The Grey sisters are the best of friends. They are very loving and supportive of each other. After their mother died when they were young, they became very close.
Their father, Henry, is so concerned about appearances he shows little regard for his daughters. He cares about his horse ranch and how he will look to others in the community. He is very critical and constantly disapproving.
Winona, the eldest is an overweight intellect. She has become a lawyer and lives in the nearby town. She actually is scared of horses and cares little about the land. She strives for her father's approval and continually tries to show him how worthy she is. She is in love with her high school chum but realizes she is not the 'ideal' woman.
Aurora, the middle child, has the perfect marriage and the perfect husband. She is the mediator of the family. She is always trying to make everyone happy.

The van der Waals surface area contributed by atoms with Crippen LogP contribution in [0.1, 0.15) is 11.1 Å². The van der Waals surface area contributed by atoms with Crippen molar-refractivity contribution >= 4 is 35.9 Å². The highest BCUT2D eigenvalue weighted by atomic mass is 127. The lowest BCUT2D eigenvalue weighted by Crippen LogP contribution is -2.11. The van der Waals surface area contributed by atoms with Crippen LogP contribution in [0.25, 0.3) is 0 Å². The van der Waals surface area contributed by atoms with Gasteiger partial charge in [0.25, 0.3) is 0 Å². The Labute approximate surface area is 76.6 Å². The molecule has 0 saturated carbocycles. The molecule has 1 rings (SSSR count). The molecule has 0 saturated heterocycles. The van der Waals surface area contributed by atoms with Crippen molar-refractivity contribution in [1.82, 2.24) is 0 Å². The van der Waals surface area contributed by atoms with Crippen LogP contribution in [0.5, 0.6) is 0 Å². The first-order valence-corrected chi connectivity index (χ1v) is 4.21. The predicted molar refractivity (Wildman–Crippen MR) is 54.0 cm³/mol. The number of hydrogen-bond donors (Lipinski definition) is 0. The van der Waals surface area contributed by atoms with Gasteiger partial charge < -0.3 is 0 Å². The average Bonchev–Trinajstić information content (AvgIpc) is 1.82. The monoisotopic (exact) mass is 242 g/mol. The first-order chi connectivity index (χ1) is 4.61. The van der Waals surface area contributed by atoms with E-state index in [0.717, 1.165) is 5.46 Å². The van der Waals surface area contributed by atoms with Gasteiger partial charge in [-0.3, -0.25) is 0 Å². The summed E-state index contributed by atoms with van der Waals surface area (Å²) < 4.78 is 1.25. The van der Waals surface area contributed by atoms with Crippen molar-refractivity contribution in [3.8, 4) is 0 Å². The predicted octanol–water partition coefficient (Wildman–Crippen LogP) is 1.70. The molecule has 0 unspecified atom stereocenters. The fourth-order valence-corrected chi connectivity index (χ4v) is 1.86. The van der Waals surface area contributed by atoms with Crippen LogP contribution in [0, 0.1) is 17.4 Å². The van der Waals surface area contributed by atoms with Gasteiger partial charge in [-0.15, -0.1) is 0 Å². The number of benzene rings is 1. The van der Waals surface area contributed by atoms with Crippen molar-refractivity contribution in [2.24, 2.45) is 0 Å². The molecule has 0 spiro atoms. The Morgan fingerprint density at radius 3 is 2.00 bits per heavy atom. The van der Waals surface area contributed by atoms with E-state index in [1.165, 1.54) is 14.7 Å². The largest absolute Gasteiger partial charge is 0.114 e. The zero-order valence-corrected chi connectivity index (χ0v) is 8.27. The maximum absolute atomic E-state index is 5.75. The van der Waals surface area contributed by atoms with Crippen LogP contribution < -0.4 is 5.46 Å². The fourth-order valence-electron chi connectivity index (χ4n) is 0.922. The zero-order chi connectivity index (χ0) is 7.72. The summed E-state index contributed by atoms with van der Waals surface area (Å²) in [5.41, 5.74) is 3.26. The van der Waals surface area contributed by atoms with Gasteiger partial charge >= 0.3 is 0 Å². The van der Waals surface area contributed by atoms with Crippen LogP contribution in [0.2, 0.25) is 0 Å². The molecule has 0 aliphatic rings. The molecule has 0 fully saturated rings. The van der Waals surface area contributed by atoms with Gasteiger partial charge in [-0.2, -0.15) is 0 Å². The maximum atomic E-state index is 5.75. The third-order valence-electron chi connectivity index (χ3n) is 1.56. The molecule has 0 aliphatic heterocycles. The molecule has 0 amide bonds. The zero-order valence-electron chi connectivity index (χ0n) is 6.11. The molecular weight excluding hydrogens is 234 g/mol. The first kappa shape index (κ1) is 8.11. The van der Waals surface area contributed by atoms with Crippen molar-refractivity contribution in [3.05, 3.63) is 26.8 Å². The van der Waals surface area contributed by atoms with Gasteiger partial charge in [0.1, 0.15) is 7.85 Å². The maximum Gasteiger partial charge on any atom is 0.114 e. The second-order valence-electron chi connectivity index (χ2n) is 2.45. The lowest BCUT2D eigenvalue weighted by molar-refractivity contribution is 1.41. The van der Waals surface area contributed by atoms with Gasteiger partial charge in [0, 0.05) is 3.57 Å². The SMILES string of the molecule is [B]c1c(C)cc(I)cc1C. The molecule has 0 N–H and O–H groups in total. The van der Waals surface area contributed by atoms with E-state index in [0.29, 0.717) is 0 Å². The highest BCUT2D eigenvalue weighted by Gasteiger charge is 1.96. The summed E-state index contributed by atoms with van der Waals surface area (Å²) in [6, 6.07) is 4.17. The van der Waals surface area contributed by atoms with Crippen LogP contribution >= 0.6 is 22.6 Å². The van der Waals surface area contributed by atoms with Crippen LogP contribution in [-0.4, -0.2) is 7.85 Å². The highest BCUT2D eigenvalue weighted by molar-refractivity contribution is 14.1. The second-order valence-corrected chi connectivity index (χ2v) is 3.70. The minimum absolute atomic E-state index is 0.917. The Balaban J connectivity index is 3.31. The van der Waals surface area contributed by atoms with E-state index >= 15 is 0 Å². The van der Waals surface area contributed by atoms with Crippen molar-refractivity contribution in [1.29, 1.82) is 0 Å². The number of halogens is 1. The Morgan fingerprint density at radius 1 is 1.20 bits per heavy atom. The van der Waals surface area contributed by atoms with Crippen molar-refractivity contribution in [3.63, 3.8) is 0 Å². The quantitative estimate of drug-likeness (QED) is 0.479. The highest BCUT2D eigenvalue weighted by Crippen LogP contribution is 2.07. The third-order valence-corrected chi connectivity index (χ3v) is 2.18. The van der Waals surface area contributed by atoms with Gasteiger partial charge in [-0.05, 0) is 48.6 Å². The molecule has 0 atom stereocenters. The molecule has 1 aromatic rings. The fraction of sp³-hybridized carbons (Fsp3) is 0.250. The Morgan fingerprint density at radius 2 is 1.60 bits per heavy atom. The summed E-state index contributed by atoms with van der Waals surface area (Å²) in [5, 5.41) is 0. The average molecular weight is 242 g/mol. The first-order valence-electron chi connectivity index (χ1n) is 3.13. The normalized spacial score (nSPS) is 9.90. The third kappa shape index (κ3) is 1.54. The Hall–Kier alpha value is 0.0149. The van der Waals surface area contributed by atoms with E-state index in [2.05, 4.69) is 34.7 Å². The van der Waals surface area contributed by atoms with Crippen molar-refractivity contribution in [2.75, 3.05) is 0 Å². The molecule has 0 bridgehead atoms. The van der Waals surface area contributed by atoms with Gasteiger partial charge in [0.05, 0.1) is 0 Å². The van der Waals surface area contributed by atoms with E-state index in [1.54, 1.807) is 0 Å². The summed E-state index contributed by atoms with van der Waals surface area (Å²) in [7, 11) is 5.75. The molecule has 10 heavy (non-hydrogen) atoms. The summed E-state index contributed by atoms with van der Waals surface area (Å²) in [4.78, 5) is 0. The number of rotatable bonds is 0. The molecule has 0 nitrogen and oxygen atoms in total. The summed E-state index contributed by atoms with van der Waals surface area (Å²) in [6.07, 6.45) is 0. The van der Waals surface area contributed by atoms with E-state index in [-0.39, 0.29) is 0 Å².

Vivi Ann , the youngest, is the star. She is beautiful and vivacious. She loves the ranch and is a rodeo star. For Vivi Ann everything comes easy.
Winona wants to sell some land to save the ranch. Vivi Ann comes up with a way to finally make some money for the ranch but nobody takes her seriously. Luke, Winona's secret love, returns to town only to fall in love with Vivi Ann and become engaged. How can Winona be anything but jealous? And then Dallas, a native American cowboy enters the picture. The Grey sister's loyalty to each other is severely tested as a crime is committed and who knows who is to blame. Everyone in town is more than willing to take sides.
This story is a deep emotional study of sibling relationships. Have a box of tissues close by when you sit down to read it.
First Line: "Fifteen-year-old Winona Grey stared out at the waterfront ranch that had been in her family for four generations, looking for something that had changed."
True Colors at Chapters